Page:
When I was a kid people went to the doctor because they didn't feel well. This function has essentially been taken over by urgent care, which seem to have developed into their own sub-specialty.
So currently primary care is an alliance with the patient to enable them to access medical services. Huh?
Primary care is the only field in medicine where we specialize in our patients, not in a disease or body part. We see things from the patient's point of view. I see tech trying to get into primary care - they must see a lot of money to be made. The problem is that only a human can understand another human, so tech has limited utility. Not every option is the correct option for any particular patient. Many people feel the job could easily be done by ancillary staff or NP's but without the medical background you're not really helping.
Enabling access is more difficult to explain. It involves navigating the byzantine medical system, understanding which symptoms are important and which can be monitored, which medications are necessary and at what cost, which specialists are necessary, whether specialists are necessary, whether tests are necessary, what deserves to be managed at home, HHA's, nursing homes, oncology, palliative care, allied health, wellness services, pharmacies and the list goes on. Patients without PCP's have a bad time of it and tech has no place (other than reminding you to give a flu shot when the patient is there after a bereavement). Non-doctors do not have the medical training to juggle all the above and come up with a plan suitable and agreeable to the patient. Insurance companies have failed to code the above activities and don't understand them anyway.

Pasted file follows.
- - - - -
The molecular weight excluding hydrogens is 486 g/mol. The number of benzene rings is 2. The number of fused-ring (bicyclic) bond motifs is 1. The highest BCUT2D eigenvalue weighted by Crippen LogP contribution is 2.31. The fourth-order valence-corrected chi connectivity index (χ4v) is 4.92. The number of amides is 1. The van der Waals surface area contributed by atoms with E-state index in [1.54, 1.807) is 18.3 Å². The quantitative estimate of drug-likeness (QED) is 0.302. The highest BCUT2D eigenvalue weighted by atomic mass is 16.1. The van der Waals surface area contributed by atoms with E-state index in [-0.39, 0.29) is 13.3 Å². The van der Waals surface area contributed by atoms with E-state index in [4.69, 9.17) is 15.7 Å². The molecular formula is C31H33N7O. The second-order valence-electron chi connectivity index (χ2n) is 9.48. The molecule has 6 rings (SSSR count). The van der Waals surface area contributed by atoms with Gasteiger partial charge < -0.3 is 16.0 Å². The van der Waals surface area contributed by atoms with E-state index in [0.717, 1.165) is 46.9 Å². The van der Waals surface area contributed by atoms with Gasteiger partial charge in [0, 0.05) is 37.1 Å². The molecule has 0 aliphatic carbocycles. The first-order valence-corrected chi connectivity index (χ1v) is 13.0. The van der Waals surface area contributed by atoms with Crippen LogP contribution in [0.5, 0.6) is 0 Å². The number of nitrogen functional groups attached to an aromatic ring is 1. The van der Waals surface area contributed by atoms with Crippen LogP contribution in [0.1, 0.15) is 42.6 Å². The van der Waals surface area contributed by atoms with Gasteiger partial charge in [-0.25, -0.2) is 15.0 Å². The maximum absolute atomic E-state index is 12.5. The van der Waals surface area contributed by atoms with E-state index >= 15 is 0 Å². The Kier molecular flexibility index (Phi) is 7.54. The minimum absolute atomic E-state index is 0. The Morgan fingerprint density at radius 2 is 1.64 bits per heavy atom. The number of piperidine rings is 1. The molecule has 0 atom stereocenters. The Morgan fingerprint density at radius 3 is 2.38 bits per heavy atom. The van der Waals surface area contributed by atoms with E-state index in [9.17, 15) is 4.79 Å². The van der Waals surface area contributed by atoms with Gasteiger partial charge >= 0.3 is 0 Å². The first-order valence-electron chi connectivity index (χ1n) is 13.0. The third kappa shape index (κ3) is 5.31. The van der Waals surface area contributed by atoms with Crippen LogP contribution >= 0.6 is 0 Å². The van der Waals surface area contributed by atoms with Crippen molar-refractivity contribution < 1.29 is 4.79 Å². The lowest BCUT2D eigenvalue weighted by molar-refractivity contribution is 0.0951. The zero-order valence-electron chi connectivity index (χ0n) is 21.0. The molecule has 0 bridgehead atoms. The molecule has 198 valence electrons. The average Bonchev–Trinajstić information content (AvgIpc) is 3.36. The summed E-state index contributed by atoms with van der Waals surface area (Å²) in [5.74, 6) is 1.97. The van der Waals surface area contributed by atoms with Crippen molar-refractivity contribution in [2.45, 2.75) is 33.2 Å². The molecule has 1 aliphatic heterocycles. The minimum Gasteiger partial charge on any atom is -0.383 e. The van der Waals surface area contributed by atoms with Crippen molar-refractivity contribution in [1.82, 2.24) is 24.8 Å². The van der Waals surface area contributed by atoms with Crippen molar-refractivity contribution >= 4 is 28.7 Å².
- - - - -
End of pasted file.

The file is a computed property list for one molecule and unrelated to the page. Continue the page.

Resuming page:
I believe everyone deserves to have a PCP who is allied with them. With our current levels of spending we can certainly afford it. Most people don't seem to be aware of the importance of primary care. Maybe we should campaign like the dentists - "see your dentist for a cleaning every 6 months".
For primary care to succeed insurance has got to be removed from the equation. We threaten their profitability, as you can tell by their collective aggravated and prolonged onslaught on primary care. Why do people write articles on burnout and doctors leaving the profession when the cause is so readily apparent?